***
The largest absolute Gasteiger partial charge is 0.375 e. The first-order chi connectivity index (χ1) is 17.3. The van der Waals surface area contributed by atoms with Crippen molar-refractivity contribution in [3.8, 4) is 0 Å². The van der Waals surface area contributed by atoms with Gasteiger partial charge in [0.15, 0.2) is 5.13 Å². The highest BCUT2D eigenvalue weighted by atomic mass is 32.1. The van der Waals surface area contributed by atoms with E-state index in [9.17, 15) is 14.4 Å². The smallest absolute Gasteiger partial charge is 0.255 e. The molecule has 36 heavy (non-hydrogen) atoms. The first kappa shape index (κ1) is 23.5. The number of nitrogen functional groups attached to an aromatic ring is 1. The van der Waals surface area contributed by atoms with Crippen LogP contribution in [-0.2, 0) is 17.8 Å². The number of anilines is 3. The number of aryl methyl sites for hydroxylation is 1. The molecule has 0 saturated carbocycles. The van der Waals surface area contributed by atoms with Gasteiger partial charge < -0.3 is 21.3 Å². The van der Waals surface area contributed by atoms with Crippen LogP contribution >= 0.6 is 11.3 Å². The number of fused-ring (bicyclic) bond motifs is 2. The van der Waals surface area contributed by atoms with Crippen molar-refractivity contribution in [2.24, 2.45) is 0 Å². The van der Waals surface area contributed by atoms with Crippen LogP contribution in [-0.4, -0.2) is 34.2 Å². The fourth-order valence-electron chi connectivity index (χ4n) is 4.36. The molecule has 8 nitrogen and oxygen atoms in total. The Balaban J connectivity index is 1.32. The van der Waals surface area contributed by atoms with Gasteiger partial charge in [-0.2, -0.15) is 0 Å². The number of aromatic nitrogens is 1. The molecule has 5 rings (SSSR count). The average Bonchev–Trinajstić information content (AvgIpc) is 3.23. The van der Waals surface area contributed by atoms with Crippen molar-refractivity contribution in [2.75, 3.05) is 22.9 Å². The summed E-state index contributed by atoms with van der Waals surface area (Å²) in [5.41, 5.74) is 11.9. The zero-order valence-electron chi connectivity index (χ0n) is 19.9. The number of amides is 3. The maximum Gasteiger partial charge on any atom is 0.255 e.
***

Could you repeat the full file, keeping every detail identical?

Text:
The largest absolute Gasteiger partial charge is 0.375 e. The first-order chi connectivity index (χ1) is 17.3. The van der Waals surface area contributed by atoms with Crippen molar-refractivity contribution in [3.8, 4) is 0 Å². The van der Waals surface area contributed by atoms with Gasteiger partial charge in [0.15, 0.2) is 5.13 Å². The highest BCUT2D eigenvalue weighted by atomic mass is 32.1. The van der Waals surface area contributed by atoms with E-state index in [9.17, 15) is 14.4 Å². The smallest absolute Gasteiger partial charge is 0.255 e. The molecule has 36 heavy (non-hydrogen) atoms. The first kappa shape index (κ1) is 23.5. The number of nitrogen functional groups attached to an aromatic ring is 1. The van der Waals surface area contributed by atoms with Crippen LogP contribution in [-0.2, 0) is 17.8 Å². The number of anilines is 3. The number of aryl methyl sites for hydroxylation is 1. The molecule has 0 saturated carbocycles. The van der Waals surface area contributed by atoms with Gasteiger partial charge < -0.3 is 21.3 Å². The van der Waals surface area contributed by atoms with Crippen LogP contribution >= 0.6 is 11.3 Å². The number of fused-ring (bicyclic) bond motifs is 2. The van der Waals surface area contributed by atoms with Crippen molar-refractivity contribution in [2.24, 2.45) is 0 Å². The van der Waals surface area contributed by atoms with Crippen LogP contribution in [-0.4, -0.2) is 34.2 Å². The fourth-order valence-electron chi connectivity index (χ4n) is 4.36. The molecule has 8 nitrogen and oxygen atoms in total. The Balaban J connectivity index is 1.32. The van der Waals surface area contributed by atoms with Gasteiger partial charge in [-0.2, -0.15) is 0 Å². The number of aromatic nitrogens is 1. The molecule has 5 rings (SSSR count). The average Bonchev–Trinajstić information content (AvgIpc) is 3.23. The van der Waals surface area contributed by atoms with Crippen molar-refractivity contribution in [2.75, 3.05) is 22.9 Å². The summed E-state index contributed by atoms with van der Waals surface area (Å²) in [5.41, 5.74) is 11.9. The zero-order valence-electron chi connectivity index (χ0n) is 19.9. The number of amides is 3. The maximum Gasteiger partial charge on any atom is 0.255 e.